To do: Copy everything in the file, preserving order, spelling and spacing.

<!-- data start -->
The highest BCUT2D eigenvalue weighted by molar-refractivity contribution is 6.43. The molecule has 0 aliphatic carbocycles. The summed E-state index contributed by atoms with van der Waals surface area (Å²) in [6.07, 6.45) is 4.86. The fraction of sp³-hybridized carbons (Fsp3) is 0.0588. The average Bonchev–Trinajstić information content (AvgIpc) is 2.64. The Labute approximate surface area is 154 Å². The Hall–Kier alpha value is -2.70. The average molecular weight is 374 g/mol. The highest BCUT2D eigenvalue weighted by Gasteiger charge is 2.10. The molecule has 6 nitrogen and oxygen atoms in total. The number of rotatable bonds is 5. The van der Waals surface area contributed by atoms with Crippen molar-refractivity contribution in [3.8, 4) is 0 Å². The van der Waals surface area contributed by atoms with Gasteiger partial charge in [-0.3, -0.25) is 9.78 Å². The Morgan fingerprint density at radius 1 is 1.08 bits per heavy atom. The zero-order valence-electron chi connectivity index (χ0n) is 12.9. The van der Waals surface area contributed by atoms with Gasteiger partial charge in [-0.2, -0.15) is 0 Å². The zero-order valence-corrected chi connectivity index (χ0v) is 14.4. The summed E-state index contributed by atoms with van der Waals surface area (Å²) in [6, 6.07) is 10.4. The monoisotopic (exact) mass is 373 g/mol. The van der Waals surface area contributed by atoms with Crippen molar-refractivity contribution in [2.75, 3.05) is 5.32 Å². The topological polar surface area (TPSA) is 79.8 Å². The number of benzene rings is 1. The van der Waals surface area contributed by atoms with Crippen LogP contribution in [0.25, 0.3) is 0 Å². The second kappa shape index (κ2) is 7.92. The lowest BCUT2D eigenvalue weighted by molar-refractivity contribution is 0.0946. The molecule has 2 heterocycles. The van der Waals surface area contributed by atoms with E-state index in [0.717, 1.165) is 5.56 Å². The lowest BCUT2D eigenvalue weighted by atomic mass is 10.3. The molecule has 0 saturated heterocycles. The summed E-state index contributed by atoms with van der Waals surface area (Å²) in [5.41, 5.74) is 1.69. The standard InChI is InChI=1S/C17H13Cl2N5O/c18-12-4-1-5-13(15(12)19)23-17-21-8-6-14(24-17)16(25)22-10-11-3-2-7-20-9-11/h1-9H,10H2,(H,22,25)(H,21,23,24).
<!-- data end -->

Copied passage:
The highest BCUT2D eigenvalue weighted by molar-refractivity contribution is 6.43. The molecule has 0 aliphatic carbocycles. The summed E-state index contributed by atoms with van der Waals surface area (Å²) in [6.07, 6.45) is 4.86. The fraction of sp³-hybridized carbons (Fsp3) is 0.0588. The average Bonchev–Trinajstić information content (AvgIpc) is 2.64. The Labute approximate surface area is 154 Å². The Hall–Kier alpha value is -2.70. The average molecular weight is 374 g/mol. The highest BCUT2D eigenvalue weighted by Gasteiger charge is 2.10. The molecule has 6 nitrogen and oxygen atoms in total. The number of rotatable bonds is 5. The van der Waals surface area contributed by atoms with Crippen molar-refractivity contribution in [3.8, 4) is 0 Å². The van der Waals surface area contributed by atoms with Gasteiger partial charge in [-0.3, -0.25) is 9.78 Å². The Morgan fingerprint density at radius 1 is 1.08 bits per heavy atom. The zero-order valence-electron chi connectivity index (χ0n) is 12.9. The van der Waals surface area contributed by atoms with Gasteiger partial charge in [-0.2, -0.15) is 0 Å². The zero-order valence-corrected chi connectivity index (χ0v) is 14.4. The summed E-state index contributed by atoms with van der Waals surface area (Å²) in [6, 6.07) is 10.4. The monoisotopic (exact) mass is 373 g/mol. The van der Waals surface area contributed by atoms with Crippen molar-refractivity contribution in [2.75, 3.05) is 5.32 Å². The topological polar surface area (TPSA) is 79.8 Å². The number of benzene rings is 1. The van der Waals surface area contributed by atoms with Crippen LogP contribution in [0.25, 0.3) is 0 Å². The second kappa shape index (κ2) is 7.92. The lowest BCUT2D eigenvalue weighted by molar-refractivity contribution is 0.0946. The molecule has 2 heterocycles. The van der Waals surface area contributed by atoms with E-state index in [0.717, 1.165) is 5.56 Å². The lowest BCUT2D eigenvalue weighted by atomic mass is 10.3. The molecule has 0 saturated heterocycles. The summed E-state index contributed by atoms with van der Waals surface area (Å²) in [5.41, 5.74) is 1.69. The standard InChI is InChI=1S/C17H13Cl2N5O/c18-12-4-1-5-13(15(12)19)23-17-21-8-6-14(24-17)16(25)22-10-11-3-2-7-20-9-11/h1-9H,10H2,(H,22,25)(H,21,23,24).